Another category of investigated alternative liquid desiccant solutions is ionic liquids. Compared with traditional desiccant solutions, ionic liquids exhibit lower corrosiveness and solubility over the range of operating temperatures of liquid desiccant systems [7,8]. Luo et al. [14] numerically investigated 1-ethyl-3-methylimidazolium tetrafluoroborate ([EMIM][BF4]) and 1-decyl-3-methylimidazolium acetate ([DMIM][OAc]) and verified their feasibility in liquid desiccant systems. Qu et al. [15] investigated multiple ionic liquids and concluded that 1-ethyl-3-methylimidazolium acetate ([EMIM][OAc]) is a promising candidate due to its higher absorption and desorption capacity. Watanabe et al. [16] also proposed tributyl(methyl)phosphonium dimethylphosphate ([P4441][DMPO4]) as an efficient desiccant solution. Wang et al. [17] investigated the use of [EMIM][OAc] with a perfluorinated sulfonic acid (PFSA) nonporous membrane, showing the capacity of the ionic liquid to effectively dehumidify, although the study identified that temperatures of the ionic liquid higher than 70 °C would be required to achieve an efficient regeneration process. In addition, the study claimed the ionic liquid to be non-corrosive. Cao et al. [18] numerically investigated the performance of an unspecified ionic liquid, assessing the potential of the fluid for deep dehumidification and the advantage of using the ionic liquid over aqueous lithium bromide (LiBr) due to higher dehumidification capacity and absence of crystallisation. Giampieri et al. [19] compared the moisture absorption and desorption performance of conventional desiccant solutions, such as LiCl, CaCl2 and HCO2K, to that of innovative desiccant solutions, such as nanofluids, desiccant solutions with surfactant (PVP K-30) and ionic liquids, such as [EMIM][OAc] and Sorbionic04, which is a mixture of 1-ethyl-3-methylimidazolium methanesulfonate ([EMIM][MeSO3]) with corrosion inhibitors. It was identified the high potential of [EMIM][OAc] as a moisture absorbing agent, which could achieve a moisture absorption capacity as high as 0.429 gH2O/gsol in a climatic chamber set at a temperature and relative humidity (RH) of 25 °C and 90%, respectively.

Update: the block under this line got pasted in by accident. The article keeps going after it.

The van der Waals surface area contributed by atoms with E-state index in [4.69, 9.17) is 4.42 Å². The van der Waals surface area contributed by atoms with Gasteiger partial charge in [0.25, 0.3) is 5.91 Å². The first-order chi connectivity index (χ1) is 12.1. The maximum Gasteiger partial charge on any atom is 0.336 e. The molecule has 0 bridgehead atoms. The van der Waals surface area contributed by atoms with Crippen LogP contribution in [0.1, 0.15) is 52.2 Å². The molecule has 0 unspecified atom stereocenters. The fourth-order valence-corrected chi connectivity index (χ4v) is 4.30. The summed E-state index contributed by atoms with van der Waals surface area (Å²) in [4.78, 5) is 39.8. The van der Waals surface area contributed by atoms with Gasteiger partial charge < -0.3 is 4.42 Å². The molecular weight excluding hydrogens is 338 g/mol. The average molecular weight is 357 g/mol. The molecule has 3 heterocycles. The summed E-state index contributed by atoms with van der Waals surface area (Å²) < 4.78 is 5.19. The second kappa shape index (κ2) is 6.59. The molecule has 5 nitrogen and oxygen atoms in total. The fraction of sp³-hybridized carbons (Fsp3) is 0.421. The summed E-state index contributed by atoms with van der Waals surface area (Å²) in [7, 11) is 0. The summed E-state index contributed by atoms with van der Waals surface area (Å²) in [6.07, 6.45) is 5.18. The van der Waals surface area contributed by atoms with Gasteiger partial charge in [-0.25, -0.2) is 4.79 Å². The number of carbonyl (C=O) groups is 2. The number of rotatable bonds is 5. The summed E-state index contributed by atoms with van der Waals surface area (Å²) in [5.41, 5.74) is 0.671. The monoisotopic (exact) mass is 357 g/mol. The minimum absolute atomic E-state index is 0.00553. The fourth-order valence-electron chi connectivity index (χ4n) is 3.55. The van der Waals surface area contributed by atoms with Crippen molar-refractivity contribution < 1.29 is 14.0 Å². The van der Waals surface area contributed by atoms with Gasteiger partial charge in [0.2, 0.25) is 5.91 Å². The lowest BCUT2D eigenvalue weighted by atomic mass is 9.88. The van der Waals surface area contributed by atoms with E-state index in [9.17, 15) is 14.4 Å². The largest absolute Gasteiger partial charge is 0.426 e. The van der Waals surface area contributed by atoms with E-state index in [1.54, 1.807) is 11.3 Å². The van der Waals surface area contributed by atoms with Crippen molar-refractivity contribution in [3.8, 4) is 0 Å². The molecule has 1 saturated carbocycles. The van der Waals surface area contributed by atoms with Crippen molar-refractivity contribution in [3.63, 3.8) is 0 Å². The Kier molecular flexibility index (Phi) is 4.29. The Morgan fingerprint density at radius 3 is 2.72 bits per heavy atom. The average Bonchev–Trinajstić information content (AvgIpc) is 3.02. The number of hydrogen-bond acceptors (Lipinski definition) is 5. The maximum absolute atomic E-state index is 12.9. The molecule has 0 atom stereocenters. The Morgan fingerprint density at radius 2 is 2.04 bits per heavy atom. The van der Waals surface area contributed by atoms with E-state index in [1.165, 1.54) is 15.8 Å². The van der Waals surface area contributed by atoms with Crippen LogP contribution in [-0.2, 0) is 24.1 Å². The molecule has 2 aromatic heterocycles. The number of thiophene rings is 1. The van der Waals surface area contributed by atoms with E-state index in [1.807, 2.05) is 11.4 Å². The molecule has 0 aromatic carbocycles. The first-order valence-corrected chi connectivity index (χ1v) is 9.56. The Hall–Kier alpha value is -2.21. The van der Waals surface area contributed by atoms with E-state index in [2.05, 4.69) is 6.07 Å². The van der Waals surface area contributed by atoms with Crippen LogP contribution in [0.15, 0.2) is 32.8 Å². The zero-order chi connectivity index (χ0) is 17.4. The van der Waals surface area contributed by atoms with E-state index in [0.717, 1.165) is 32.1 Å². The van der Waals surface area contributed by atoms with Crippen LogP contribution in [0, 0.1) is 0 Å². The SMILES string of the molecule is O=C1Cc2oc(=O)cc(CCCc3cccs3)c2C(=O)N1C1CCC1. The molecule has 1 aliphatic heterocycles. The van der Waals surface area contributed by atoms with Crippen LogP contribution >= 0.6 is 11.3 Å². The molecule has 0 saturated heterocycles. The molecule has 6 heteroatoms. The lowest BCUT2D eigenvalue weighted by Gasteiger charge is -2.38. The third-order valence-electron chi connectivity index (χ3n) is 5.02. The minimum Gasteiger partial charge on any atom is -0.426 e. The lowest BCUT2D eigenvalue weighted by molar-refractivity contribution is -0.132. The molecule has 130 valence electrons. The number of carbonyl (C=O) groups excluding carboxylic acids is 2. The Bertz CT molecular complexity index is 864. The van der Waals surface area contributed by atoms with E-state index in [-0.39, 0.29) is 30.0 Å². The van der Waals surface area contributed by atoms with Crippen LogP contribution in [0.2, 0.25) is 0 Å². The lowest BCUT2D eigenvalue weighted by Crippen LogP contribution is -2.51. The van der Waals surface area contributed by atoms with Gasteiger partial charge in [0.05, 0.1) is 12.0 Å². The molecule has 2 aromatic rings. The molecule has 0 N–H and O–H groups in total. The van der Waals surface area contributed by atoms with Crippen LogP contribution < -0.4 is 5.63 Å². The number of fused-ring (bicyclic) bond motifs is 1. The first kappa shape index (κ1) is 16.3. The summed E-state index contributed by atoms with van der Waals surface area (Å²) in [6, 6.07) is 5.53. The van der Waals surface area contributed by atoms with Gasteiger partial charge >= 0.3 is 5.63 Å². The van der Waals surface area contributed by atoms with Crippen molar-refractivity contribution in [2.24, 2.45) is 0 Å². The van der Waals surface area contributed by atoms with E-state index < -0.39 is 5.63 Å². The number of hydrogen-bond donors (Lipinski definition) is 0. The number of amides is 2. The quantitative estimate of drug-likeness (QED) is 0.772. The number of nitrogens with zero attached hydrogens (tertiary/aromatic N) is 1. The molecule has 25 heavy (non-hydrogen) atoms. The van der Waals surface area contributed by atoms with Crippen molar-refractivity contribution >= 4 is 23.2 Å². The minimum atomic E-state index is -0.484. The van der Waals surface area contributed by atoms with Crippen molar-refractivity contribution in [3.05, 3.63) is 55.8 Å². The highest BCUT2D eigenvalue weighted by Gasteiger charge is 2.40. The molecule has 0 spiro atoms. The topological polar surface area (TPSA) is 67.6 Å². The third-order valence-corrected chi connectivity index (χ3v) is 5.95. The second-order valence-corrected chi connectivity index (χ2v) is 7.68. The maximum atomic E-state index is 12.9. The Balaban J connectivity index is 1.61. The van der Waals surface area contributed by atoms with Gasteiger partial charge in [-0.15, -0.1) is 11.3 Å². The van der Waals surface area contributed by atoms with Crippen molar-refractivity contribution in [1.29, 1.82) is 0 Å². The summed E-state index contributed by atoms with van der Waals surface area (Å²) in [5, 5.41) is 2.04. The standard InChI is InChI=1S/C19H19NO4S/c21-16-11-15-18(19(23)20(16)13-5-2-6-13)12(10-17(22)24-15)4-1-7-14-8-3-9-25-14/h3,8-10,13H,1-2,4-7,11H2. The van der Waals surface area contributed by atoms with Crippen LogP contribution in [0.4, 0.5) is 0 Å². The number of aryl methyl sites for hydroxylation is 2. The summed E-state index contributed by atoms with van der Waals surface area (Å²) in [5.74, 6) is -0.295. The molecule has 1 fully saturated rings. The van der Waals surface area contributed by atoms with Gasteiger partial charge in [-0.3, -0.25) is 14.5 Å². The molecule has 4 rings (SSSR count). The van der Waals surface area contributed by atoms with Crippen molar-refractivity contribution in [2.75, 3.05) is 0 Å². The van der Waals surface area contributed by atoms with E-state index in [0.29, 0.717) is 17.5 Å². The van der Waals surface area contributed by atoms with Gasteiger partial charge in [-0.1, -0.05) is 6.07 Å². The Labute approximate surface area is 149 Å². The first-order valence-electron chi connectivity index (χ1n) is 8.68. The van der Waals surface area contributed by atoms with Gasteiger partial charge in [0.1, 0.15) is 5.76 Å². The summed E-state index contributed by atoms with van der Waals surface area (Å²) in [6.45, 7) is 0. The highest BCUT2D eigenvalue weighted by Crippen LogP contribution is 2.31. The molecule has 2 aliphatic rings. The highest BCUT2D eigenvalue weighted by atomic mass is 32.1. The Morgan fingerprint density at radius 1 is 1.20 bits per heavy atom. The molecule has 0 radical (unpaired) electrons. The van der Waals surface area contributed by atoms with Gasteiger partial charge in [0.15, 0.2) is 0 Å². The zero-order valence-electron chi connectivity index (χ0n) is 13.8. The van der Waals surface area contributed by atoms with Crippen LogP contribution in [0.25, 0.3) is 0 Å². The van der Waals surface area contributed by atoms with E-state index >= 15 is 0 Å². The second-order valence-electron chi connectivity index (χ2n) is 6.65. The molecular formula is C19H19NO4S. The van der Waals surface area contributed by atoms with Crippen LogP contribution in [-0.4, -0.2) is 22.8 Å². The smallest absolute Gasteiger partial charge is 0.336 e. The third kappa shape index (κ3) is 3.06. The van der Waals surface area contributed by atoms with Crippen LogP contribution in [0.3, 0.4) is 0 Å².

In addition to standalone desiccant solutions, many researchers have investigated the opportunity to mix desiccant solutions to achieve high dehumidification performance at a lower cost [20,21]. Regarding the mixtures with HCO2K, Bhowmik et al. [22] investigated the dehumidification performance of a mixed solution of LiBr and HCO2K and developed empirical correlations for the moisture removal rate, the enthalpy effectiveness and the moisture effectiveness. Ding et al. [23] investigated the vapour-liquid equilibrium (VLE) of mixtures of HCO2K and water with ionic liquids, such as [EMIM][OAc], 1-ethyl-3-methylimidazolium bromide ([EMIM]Br), 1-ethyl-3-methylimidazolium chloride ([EMIM]Cl) and 1-ethyl-3-methylimidazolium nitrate ([EMIM]NO3). It was found that the addition of the ionic liquids to the mixture of HCO2K and water decreased the vapour pressure compared to the binary mixture. However, this study did not investigate the effect of the addition of the ILs on the corrosiveness to metals of the mixtures and the impact on the cost of the solution. Giampieri et al. [19] investigated the potential of adding [EMIM][OAc] to HCO2K to increase the performance of the desiccant solution. It was found that the addition of [EMIM][OAc] in relatively large quantities (20–25% wt.) would produce a significant increase in the moisture absorption capacity (between 33.7 and 45.7%). However, this would also have a negative effect on the cost due to the current high price of ionic liquids, including [EMIM][OAc].